It's been nearly four years since Gov. Ed Rendell and the Pennsylvania Legislature promised state taxpayers would hit the jackpot once casino gambling was approved.
The governor dangled the prospect of property tax cuts in front of reluctant legislators to get the votes he needed to bring 51,000 slot machines to the Keystone State.
Was it worth it? You be the judge. Go to the governor's Web site, http://www.governor.state.pa.us and click on the button that says "Property Tax Relief" to review a spread sheet that predicts how much residents in each of the state's 501 school districts can expect in property tax cuts.
For me, it's somewhere between $120 and $302, depending on how much the casinos take in this year. Let's play it safe and stay with the minimum number.
Four years after Rendell promised "historic property tax relief," I get back $120 on my school taxes! I'm paying $500 more in school taxes today than four years ago. I'm already in the hole and I still don't have my check from Rendell.
There was a lot of talk last week in the state Legislature about property tax relief when lawmakers returned to Harrisburg after a 30-day holiday break. The Legislature adjourned after four days and politicians started cranking out press releases about the wonderful job they did on property taxes.
What exactly did the Legislature do? The House voted unanimously to amend the state constitution to allow lawmakers to revisit the property tax issue down the road. That's it.
You can thank House Majority Leader Bill DeWeese, D-Greene, for ending the tax relief debate before it began. Unable to get the votes he needed to push through some of the bogus tax relief bills the Democrats supported, DeWeese did what he always does — punt.
Before adjourning until Jan. 28, what monumental legislation was approved after those grueling 12 hours that the House was in session last week?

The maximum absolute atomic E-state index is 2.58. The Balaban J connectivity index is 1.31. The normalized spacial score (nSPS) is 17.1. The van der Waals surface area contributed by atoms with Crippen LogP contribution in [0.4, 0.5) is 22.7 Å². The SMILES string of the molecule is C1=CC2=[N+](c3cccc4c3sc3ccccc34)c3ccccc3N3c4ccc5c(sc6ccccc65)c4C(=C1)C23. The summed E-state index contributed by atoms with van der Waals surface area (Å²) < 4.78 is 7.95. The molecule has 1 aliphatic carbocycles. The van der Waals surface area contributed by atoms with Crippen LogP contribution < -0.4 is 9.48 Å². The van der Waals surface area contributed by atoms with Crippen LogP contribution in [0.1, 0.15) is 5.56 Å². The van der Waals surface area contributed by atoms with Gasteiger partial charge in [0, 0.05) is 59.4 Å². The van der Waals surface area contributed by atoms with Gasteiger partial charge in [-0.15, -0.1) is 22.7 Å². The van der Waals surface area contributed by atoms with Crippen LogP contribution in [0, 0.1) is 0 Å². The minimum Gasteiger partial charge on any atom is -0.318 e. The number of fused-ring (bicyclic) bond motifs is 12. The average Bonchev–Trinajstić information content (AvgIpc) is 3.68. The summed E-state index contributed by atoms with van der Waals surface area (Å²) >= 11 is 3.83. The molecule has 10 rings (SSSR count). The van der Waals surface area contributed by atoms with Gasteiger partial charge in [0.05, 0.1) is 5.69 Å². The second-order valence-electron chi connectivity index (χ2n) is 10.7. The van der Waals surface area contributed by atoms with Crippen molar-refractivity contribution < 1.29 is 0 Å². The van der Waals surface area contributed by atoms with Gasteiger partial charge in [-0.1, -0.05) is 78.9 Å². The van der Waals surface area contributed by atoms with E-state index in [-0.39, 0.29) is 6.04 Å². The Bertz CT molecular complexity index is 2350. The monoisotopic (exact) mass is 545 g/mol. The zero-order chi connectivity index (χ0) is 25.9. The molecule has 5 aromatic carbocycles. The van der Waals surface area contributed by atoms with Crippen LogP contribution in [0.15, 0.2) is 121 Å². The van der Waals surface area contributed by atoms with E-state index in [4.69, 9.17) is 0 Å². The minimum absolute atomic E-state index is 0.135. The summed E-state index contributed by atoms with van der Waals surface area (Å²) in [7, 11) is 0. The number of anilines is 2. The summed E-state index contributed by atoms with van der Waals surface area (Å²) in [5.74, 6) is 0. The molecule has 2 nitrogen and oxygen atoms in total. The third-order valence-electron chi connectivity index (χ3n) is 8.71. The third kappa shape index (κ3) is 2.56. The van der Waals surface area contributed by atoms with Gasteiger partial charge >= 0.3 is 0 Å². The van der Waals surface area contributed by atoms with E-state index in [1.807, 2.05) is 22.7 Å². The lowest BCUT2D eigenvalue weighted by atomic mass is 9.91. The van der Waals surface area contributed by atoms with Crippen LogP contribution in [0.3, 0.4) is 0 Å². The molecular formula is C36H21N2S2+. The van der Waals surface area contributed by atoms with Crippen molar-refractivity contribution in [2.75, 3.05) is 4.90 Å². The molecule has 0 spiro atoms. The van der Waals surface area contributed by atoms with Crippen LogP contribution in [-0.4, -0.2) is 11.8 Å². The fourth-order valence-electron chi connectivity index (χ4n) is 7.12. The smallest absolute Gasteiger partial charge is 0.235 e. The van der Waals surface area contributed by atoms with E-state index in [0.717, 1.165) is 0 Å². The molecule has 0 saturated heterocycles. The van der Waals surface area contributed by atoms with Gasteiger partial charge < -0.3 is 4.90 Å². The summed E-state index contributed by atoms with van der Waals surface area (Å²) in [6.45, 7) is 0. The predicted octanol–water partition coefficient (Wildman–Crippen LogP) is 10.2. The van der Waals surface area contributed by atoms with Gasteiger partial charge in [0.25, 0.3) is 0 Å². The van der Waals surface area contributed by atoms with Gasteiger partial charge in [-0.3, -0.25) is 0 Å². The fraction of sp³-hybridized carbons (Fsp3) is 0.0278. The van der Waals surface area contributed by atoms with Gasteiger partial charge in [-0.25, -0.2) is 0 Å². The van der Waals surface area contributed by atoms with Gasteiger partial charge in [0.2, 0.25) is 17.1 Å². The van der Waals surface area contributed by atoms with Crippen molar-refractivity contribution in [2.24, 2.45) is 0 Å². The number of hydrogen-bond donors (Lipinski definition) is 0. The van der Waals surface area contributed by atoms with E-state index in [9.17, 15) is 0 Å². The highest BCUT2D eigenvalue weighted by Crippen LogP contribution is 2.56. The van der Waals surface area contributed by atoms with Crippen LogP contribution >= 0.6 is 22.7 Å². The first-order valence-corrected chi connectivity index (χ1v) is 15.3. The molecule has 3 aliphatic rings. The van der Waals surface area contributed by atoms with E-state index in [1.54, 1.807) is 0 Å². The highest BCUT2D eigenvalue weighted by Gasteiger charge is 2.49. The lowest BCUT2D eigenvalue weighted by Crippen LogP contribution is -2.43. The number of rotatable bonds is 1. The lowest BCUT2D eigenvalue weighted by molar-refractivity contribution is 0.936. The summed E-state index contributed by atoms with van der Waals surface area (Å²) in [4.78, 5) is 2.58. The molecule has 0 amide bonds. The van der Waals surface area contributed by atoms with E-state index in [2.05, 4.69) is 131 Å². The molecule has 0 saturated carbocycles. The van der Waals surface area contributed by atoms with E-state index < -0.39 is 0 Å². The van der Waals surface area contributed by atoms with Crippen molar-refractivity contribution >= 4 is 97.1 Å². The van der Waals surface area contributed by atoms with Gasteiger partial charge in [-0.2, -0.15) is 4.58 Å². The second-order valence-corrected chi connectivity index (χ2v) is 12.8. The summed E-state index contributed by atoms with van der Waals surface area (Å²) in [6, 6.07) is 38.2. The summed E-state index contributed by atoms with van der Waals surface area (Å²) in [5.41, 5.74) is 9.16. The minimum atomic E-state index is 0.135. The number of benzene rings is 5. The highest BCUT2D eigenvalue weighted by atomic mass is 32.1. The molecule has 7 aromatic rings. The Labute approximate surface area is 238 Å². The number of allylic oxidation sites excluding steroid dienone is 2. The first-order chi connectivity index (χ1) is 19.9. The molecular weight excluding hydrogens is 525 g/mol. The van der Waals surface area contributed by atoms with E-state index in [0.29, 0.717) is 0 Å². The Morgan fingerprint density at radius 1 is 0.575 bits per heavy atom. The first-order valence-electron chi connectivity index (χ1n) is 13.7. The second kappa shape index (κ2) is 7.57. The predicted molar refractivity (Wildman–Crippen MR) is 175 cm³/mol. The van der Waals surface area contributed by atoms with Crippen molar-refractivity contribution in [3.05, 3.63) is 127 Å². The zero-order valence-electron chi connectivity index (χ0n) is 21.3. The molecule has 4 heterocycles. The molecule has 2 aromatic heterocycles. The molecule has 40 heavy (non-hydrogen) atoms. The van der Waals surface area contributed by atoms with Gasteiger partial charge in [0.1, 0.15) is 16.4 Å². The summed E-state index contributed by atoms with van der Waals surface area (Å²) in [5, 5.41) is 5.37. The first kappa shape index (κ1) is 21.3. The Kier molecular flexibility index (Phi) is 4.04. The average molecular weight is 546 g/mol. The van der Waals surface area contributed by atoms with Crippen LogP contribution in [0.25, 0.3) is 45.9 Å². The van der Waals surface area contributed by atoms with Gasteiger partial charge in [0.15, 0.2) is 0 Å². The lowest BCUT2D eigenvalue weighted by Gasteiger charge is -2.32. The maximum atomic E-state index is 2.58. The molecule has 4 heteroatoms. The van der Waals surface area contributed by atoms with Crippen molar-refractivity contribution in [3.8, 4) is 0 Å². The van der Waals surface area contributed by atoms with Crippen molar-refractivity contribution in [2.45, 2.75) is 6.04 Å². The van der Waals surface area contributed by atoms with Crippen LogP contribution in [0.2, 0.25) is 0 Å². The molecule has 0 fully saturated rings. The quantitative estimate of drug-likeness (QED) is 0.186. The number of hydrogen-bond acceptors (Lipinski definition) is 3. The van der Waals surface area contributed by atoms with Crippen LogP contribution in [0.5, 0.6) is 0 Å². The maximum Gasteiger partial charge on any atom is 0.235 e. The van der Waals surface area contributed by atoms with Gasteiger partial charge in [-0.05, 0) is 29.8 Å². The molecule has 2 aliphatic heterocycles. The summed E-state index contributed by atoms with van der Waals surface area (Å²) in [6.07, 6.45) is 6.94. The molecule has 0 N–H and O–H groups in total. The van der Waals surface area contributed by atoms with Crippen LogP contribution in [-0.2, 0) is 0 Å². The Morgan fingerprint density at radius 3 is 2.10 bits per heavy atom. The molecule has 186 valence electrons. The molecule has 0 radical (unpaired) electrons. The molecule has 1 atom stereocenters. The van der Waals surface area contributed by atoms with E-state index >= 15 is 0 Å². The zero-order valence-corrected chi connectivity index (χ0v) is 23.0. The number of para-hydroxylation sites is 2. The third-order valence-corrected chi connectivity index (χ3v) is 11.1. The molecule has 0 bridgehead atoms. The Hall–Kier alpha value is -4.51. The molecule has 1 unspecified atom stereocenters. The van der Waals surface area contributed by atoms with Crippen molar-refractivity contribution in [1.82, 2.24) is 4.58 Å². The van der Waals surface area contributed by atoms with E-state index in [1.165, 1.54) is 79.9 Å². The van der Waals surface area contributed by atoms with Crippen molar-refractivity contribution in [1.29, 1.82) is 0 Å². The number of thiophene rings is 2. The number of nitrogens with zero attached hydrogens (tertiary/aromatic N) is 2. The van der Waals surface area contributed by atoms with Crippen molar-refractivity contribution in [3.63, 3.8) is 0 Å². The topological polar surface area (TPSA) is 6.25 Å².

House members supported a constitutional amendment to permit elimination of homeowners' property taxes … somewhere down the road. The amendment would revise the state constitution to allow a 50 percent cut in property taxes for primary residences. Because of the uniformity clause in the state constitution, homeowners and businesses are treated equally so you can't cut property taxes for one and not the other.
The amendment would allow the Legislature to eliminate residential property taxes while keeping taxes in place for businesses and other commercial properties.
"It's a borderline joke is what it is," Rep. Will Gabig, R-Cumberland, told the Associated Press. "It will do nothing. It will not reduce property taxes by one dollar. It will not change the system at all."
Another bill that passed the House last week would provide tax breaks to low-income residents (something the Democrats wanted) while cutting the state's personal income tax by $1 billion (a move pushed by Republicans.) But none of this will happen unless the Senate and Gov. Rendell agree and that's not likely going to happen until Rendell unveils his 2008-09 budget in February.
DeWeese promised to take up property tax relief again on Jan. 28, but he's made many promises before. House Bill 1275, which would eliminate school property taxes for all Pennsylvania homeowners, may or may not be on the agenda when the House returns. That's up to DeWeese ... or your local legislator if you make sure they get the message that their job is on the line.
In case you were planning to spend that future property tax cut, keep in mind that the constitutional amendment needs to pass the Senate and then must be brought back for another round of approvals by the next Legislature in the 2009-10 session. Then it goes to voters for a referendum the following year.
In other words, homeowners counting on a significant property tax reform, or better yet, the elimination of school property taxes, will have to wait another three or four years. (Keep in mind that Rendell kept shuffling the deck on us for the past four years for a measly $120.)
The political class that populates Harrisburg did what it always does, put on a show for the voters back home but avoid making any decision. It's the same song-and-dance professional politicians have been giving taxpayers for decades.
All 203 members of the House and half the members of the state Senate are up for re-election this year. The primary election is April 22.
You can wait by your mailbox for that property tax cut check to arrive or you can go to the polls on April 22 and vote out every politician who thinks $120 is property tax relief.